Uraninite

Crystal System: Cubic
Status of Occurrence: Confirmed Occurrence
Distribution: Rare
Chemical Composition: Uranium oxide
Chemical Formula: UO2
Method(s) of Verification: all localities listed - EPMS (Parnell, 1988)

Chemical Group:

  • Oxides & Hydroxides

Geological Context:

  • Hydrothermal: copper-dolomite
  • Hydrothermal: Mississippi Valley Type veins
Introduction: uraninite occurs typically in hydrothermal veins where it is commonly associated with cobalt, nickel and bismuth-bearing minerals. It is found in hydrocarbons which are present in some low-temperature mineral veins and is also found with other uranium minerals as impregnations in red-bed sandstones, which are an important economic source of uranium. Uraninite is a black, heavy mineral which tends to occur in massive form or, as in the Welsh occurrences, as fine disseminations. It is therefore not readily identified in hand specimen, although its radioactivity readily confirms it to be a uranium-bearing species.
Occurrence in Wales: occurrences of uraninite in Wales are limited to hydrocarbon associations in copper-dolomite and Mississippi Valley-type (MVT) deposits across the north and north-east of the country. The presence of uraninite in hydrocarbon from North Wales was first described by Parnell (1988), although the hydrocarbons occurring at Great Orme, Llandudno, have been known to be enriched in uranium (and therefore radioactive) for some time (Sylvester-Bradley & King, 1963; Parnell, 1983). Similar occurrences, this time in the MVT veins of the Halkyn-Minera Orefield of north-east Wales, were described by Eakin (1989) and by Eakin & Gize (1992). During survey work for the Minescan project in 1998, further occurrences of radioactive hydrocarbon were noted from the Halkyn district (Bevins & Mason, 1999); although their mineralogy has not been investigated in detail, they too are probably uraninite-bearing.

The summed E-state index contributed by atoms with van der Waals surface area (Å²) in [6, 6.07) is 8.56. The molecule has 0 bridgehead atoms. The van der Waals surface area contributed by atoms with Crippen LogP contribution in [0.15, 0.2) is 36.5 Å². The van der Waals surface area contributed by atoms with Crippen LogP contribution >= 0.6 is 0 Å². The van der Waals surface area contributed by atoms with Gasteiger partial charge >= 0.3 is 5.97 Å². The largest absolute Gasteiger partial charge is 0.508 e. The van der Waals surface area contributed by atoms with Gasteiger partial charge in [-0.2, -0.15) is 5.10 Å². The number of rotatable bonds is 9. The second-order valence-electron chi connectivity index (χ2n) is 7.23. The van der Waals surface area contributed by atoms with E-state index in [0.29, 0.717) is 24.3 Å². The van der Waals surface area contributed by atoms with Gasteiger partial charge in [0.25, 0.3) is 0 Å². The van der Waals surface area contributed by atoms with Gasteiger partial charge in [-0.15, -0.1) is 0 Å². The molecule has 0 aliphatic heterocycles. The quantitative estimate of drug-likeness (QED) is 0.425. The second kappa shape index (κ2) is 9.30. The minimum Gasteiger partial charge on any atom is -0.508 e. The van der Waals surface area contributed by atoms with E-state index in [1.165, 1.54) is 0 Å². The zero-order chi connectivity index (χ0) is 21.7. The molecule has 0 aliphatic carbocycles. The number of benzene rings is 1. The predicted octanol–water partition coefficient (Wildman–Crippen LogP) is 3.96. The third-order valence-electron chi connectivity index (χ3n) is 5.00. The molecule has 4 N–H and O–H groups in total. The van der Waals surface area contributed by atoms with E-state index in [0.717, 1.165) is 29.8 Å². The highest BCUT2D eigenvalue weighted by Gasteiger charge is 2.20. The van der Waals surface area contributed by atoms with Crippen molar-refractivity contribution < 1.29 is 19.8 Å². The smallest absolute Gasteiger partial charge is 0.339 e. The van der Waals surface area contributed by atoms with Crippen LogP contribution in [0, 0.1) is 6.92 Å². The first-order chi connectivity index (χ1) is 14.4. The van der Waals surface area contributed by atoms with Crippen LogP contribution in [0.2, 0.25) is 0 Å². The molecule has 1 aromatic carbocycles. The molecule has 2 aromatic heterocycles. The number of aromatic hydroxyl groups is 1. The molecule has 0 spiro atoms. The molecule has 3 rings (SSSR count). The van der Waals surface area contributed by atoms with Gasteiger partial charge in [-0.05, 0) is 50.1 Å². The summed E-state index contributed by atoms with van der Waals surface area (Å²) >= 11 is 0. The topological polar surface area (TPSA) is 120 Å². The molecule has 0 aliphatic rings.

Key Localities:

  • Great Orme Copper Mines, Llandudno, Gwynedd: present in hydrocarbon, particularly at the Ty Gwyn Mine, where it forms regular arrays of inclusions (1-10 ┬Ám) in association with annabergite, gersdorffite and cobaltian niccolite (Parnell, 1988).
  • Halkyn-Minera district, NE Wales: first recorded by Parnell (1988) from unspecified mines in this area. Radioactive (uraninite-bearing) hydrocarbon masses, several centimetres across, in calcite, was noted at Pant Quarry on Halkyn Mountain in 1998 (Bevins & Mason, 1999): the mineralized zone was subsequently buried under a haulage road.
  • Llandulas, Clwyd: uraniferous bitumen, probably containing uraninite, was described from this area by Eakin & Gize (1992).

There are no key localities for this specimen.

References:

  1. Bevins, R.E. & Mason, J.S., 1999. Welsh Metallophyte and metallogenic evaluation project: Results of a Minesite Survey of Clwyd. National Museums & Galleries of Wales, Cardiff.
  2. Eakin, P.A. & Gize, A.P., 1992. Reflected-light microscopy of uraniferous bitumens. Mineralogical Magazine, 56, 85-99.
  3. Parnell, J., 1988. Mineralogy of uraniferous hydrocarbons in Carboniferous-hosted mineral deposits, Great Britain. Uranium, 4, 197-218.
  4. Parnell, J., 1983. The distribution of hydrocarbon minerals in the Welsh Borderlands and adjacent areas. Geological Journal, 18, 129-139.
  5. Sylvester-Bradley, P.C. & King, R.J., 1963. Evidence for abiogenic hydrocarbons. Nature, 198, 728-731.

There are no references for this specimen.